Remembered Light

© 2013 Loren Zemlicka

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… not every man knows what he’ll discover instead.
When the weight of the past leans against nothing, and the sky

Is no more than remembered light, and the stories of cirrus
And cumulus come to a close, and all the birds are suspended in flight,
Not every man knows what is waiting for him, or what he shall sing
When the ship he is on slips into darkness, there at the end.

– Excerpt from “The End” by Mark Strand

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Stations

© 2012 Loren Zemlicka
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This park in downtown Madison, Wisconsin, is on the site of St. Raphael’s Cathedral, which burned down in 2005.

The 1.3 acre park contains a Catholic devotional “stations of the cross” walking path. The 14 stone crosses are meant to denote scenes from Christ’s suffering and death.

 

Carillon Tower

© 2012 Loren Zemlicka

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From the University of Wisconsin School of Music website:
“Designed by Arthur Peabody, the UW-Madison carillon was originally dedicated in 1936 with 25 bells. Additions and replacements resulted in the current configuration of 56 bells ranging in size from 15 to 6,823 pounds.

The UW-Madison carillon is one of three in Wisconsin, the others being at Marquette University in Milwaukee and First Evangelical Lutheran Church in Green Bay.”

Just One Month Ago

© 2012 Loren Zemlicka
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“HANS CHRISTIAN HEG
COLONEL 15TH WIS. VOLS
BORN IN NORWAY
DEC. 21, 1829
FELL AT CHICKAMAUGA
SEPT. 19, 1863”

From Wikipedia:

With the outbreak of the Civil War, Heg was appointed by Wisconsin Governor Alexander Randall as colonel of the 15th Wisconsin Volunteer Regiment. Appealing to all young Norseman he said, “the government of our adopted country is in danger. It is our duty as brave and intelligent citizens to extend our hands in defense of the cause of our Country and of our homes.” The 15th Wisconsin was called the Scandinavian Regiment since its soldiers were almost all immigrants from Norway, with some from Denmark and Sweden. It was the only all Scandinavian regiment in the Union Army. On October 8, 1862, Colonel Heg led his regiment into its first action at the Battle of Perryville. Despite being under fire while being driven back several miles by the enemy, the 15th Wisconsin suffered few casualties and no fatalities. However, one of those hurt was Colonel Heg, who was injured when his horse fell.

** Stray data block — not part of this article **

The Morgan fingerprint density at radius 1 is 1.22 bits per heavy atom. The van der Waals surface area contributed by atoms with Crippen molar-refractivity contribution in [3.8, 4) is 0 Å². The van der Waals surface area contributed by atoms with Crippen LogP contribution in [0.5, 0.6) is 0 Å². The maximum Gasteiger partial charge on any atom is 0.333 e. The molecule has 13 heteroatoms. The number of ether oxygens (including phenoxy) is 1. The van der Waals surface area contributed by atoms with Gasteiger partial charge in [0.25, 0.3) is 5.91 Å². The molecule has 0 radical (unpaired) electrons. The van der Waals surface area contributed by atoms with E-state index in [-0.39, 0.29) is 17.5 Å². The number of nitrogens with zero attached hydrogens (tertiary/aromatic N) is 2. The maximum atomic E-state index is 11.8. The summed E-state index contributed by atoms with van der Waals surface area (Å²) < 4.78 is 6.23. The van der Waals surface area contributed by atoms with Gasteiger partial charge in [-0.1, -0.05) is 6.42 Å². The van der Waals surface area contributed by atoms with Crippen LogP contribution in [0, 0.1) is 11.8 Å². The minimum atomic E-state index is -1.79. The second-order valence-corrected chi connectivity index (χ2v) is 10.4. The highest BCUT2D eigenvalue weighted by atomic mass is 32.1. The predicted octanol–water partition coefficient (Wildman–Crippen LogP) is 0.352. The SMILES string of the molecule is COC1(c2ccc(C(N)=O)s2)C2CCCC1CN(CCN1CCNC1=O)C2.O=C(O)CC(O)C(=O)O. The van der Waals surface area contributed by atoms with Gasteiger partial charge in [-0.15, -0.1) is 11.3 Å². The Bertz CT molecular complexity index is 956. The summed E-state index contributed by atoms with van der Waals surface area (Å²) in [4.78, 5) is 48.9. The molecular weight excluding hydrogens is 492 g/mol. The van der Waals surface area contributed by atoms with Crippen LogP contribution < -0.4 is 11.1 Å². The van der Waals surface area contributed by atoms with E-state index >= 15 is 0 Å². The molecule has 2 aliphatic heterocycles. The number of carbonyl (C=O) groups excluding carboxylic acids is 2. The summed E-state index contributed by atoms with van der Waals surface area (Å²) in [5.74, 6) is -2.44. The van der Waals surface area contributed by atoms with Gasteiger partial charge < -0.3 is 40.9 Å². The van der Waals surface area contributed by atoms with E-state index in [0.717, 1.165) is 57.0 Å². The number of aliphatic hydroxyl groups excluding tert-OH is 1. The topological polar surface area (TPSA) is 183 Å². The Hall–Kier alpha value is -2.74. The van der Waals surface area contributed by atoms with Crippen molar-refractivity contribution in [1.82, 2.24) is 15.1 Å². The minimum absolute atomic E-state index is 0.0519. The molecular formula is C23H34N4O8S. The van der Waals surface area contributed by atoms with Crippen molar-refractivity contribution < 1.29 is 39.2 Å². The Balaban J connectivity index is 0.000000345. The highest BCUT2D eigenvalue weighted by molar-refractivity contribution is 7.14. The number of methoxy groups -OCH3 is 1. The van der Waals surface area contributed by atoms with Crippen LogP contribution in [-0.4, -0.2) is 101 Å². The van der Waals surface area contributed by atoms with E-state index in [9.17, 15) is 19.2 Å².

Heg commanded the regiment during the Battle of Stones River. In response to his conduct at Stones River, Maj. Gen. William Rosecrans placed Colonel Heg in command of the newly formed 3rd Brigade of the 1st Division, XX Corps, Army of the Cumberland, on May 1, 1863.

On September 19, 1863, Colonel Heg led his brigade at the Battle of Chickamauga, where he was mortally wounded. Brave Col. Heg, commanding a brigade, “was shot through the bowels and died the next day.” Upon hearing of Heg’s death, Rosecrans expressed regret, saying he had intended to promote Heg to brigadier general. As it was, Colonel Heg was the highest-ranked Wisconsin soldier killed in combat during the Civil War.

Beautiful Incompetence

Via Flickr:
© 2012 Loren Zemlicka

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“The single most exciting thing you encounter in government is competence, because it’s so rare.”

– Daniel P. Moynihan

Fall Above

Canon EOS 5D
Canon EF 17-40mm f/4L USM

“I cannot endure to waste anything as precious as autumn sunshine by staying in the house. So I spend almost all the daylight hours in the open air.”

– Nathaniel Hawthorne

The Guard Changes

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Canon EF 17-40mm f/4L USM

“Twilight – a time of pause when nature changes her guard. All living things would fade and die from too much light or too much dark, if twilight were not.”

– Howard Thurman

Just an Illusion

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Canon EF 17-40mm f/4L USM

“Dusk, is just an illusion, because the sun is either above the horizon or below it. And that means that day and night are linked in a way that few things are; there cannot be one without the other, yet they cannot exist at the same time. How would it feel, I remember wondering to be always together, yet forever apart?”

– Nicholas Sparks